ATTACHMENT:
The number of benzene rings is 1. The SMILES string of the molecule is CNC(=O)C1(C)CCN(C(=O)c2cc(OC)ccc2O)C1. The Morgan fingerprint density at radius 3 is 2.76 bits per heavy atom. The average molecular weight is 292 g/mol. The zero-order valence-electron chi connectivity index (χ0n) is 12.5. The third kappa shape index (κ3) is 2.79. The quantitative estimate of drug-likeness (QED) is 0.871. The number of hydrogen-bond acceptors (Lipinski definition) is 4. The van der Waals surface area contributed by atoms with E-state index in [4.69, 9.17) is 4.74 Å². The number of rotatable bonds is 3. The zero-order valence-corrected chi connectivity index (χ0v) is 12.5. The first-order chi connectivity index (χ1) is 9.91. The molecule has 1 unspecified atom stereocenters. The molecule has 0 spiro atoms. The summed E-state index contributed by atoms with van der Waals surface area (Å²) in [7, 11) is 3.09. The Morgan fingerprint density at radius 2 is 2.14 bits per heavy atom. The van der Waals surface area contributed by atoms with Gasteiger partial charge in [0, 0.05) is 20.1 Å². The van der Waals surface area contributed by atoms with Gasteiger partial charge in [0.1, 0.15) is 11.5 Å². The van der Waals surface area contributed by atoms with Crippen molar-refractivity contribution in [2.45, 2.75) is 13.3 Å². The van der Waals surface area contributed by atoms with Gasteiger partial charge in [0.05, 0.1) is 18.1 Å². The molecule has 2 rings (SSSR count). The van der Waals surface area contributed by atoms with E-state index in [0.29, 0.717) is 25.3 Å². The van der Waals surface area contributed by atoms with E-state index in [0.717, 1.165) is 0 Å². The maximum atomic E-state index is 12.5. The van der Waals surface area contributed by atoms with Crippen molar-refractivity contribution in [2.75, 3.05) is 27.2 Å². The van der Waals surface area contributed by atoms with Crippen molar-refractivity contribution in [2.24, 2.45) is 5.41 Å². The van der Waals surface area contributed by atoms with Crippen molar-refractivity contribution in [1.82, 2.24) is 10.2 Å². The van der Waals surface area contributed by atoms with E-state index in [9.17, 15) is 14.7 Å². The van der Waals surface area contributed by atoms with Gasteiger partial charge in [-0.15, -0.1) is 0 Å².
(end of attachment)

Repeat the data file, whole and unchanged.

The number of benzene rings is 1. The SMILES string of the molecule is CNC(=O)C1(C)CCN(C(=O)c2cc(OC)ccc2O)C1. The Morgan fingerprint density at radius 3 is 2.76 bits per heavy atom. The average molecular weight is 292 g/mol. The zero-order valence-electron chi connectivity index (χ0n) is 12.5. The third kappa shape index (κ3) is 2.79. The quantitative estimate of drug-likeness (QED) is 0.871. The number of hydrogen-bond acceptors (Lipinski definition) is 4. The van der Waals surface area contributed by atoms with E-state index in [4.69, 9.17) is 4.74 Å². The number of rotatable bonds is 3. The zero-order valence-corrected chi connectivity index (χ0v) is 12.5. The first-order chi connectivity index (χ1) is 9.91. The molecule has 1 unspecified atom stereocenters. The molecule has 0 spiro atoms. The summed E-state index contributed by atoms with van der Waals surface area (Å²) in [7, 11) is 3.09. The Morgan fingerprint density at radius 2 is 2.14 bits per heavy atom. The van der Waals surface area contributed by atoms with Gasteiger partial charge in [0, 0.05) is 20.1 Å². The van der Waals surface area contributed by atoms with Gasteiger partial charge in [0.1, 0.15) is 11.5 Å². The van der Waals surface area contributed by atoms with Crippen molar-refractivity contribution in [2.45, 2.75) is 13.3 Å². The van der Waals surface area contributed by atoms with Gasteiger partial charge in [0.05, 0.1) is 18.1 Å². The molecule has 2 rings (SSSR count). The van der Waals surface area contributed by atoms with E-state index in [0.29, 0.717) is 25.3 Å². The van der Waals surface area contributed by atoms with E-state index in [0.717, 1.165) is 0 Å². The maximum atomic E-state index is 12.5. The van der Waals surface area contributed by atoms with Crippen molar-refractivity contribution in [2.75, 3.05) is 27.2 Å². The van der Waals surface area contributed by atoms with Crippen molar-refractivity contribution in [2.24, 2.45) is 5.41 Å². The van der Waals surface area contributed by atoms with Crippen molar-refractivity contribution in [1.82, 2.24) is 10.2 Å². The van der Waals surface area contributed by atoms with E-state index in [9.17, 15) is 14.7 Å². The van der Waals surface area contributed by atoms with Gasteiger partial charge in [-0.15, -0.1) is 0 Å².